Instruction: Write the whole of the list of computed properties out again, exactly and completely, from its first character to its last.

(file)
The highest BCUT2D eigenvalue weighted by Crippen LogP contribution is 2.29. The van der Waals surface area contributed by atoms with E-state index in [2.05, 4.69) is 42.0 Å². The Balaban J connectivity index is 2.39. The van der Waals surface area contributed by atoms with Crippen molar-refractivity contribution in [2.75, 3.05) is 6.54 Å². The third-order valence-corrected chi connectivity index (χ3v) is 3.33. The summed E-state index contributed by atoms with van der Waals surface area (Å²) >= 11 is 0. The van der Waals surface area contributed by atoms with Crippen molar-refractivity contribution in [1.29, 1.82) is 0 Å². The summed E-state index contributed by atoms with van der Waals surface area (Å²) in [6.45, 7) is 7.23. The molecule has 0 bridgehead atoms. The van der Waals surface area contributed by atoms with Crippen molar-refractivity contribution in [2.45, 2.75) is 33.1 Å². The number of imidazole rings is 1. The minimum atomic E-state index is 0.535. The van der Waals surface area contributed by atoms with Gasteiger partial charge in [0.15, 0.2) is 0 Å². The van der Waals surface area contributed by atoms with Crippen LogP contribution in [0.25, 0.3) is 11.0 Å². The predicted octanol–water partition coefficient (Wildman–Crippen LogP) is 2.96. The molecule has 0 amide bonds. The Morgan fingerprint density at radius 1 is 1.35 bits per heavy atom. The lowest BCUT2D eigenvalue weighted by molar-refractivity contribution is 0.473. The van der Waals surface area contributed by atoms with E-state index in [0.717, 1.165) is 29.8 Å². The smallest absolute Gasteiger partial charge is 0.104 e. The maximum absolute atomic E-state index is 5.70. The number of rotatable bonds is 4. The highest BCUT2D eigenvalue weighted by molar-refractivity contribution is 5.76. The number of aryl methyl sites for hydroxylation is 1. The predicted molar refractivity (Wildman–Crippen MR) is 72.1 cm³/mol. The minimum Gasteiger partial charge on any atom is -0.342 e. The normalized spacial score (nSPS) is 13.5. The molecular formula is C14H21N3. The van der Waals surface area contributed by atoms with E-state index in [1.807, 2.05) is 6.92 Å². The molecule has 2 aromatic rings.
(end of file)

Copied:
The highest BCUT2D eigenvalue weighted by Crippen LogP contribution is 2.29. The van der Waals surface area contributed by atoms with E-state index in [2.05, 4.69) is 42.0 Å². The Balaban J connectivity index is 2.39. The van der Waals surface area contributed by atoms with Crippen molar-refractivity contribution in [2.75, 3.05) is 6.54 Å². The third-order valence-corrected chi connectivity index (χ3v) is 3.33. The summed E-state index contributed by atoms with van der Waals surface area (Å²) >= 11 is 0. The van der Waals surface area contributed by atoms with Crippen molar-refractivity contribution in [1.29, 1.82) is 0 Å². The summed E-state index contributed by atoms with van der Waals surface area (Å²) in [6.45, 7) is 7.23. The molecule has 0 bridgehead atoms. The van der Waals surface area contributed by atoms with Crippen molar-refractivity contribution in [2.45, 2.75) is 33.1 Å². The number of imidazole rings is 1. The minimum atomic E-state index is 0.535. The van der Waals surface area contributed by atoms with Gasteiger partial charge in [0.15, 0.2) is 0 Å². The van der Waals surface area contributed by atoms with Crippen LogP contribution in [0.25, 0.3) is 11.0 Å². The predicted octanol–water partition coefficient (Wildman–Crippen LogP) is 2.96. The molecule has 0 amide bonds. The Morgan fingerprint density at radius 1 is 1.35 bits per heavy atom. The lowest BCUT2D eigenvalue weighted by molar-refractivity contribution is 0.473. The van der Waals surface area contributed by atoms with E-state index in [0.717, 1.165) is 29.8 Å². The smallest absolute Gasteiger partial charge is 0.104 e. The maximum absolute atomic E-state index is 5.70. The number of rotatable bonds is 4. The highest BCUT2D eigenvalue weighted by molar-refractivity contribution is 5.76. The number of aryl methyl sites for hydroxylation is 1. The predicted molar refractivity (Wildman–Crippen MR) is 72.1 cm³/mol. The minimum Gasteiger partial charge on any atom is -0.342 e. The normalized spacial score (nSPS) is 13.5. The molecular formula is C14H21N3. The van der Waals surface area contributed by atoms with E-state index in [1.807, 2.05) is 6.92 Å². The molecule has 2 aromatic rings.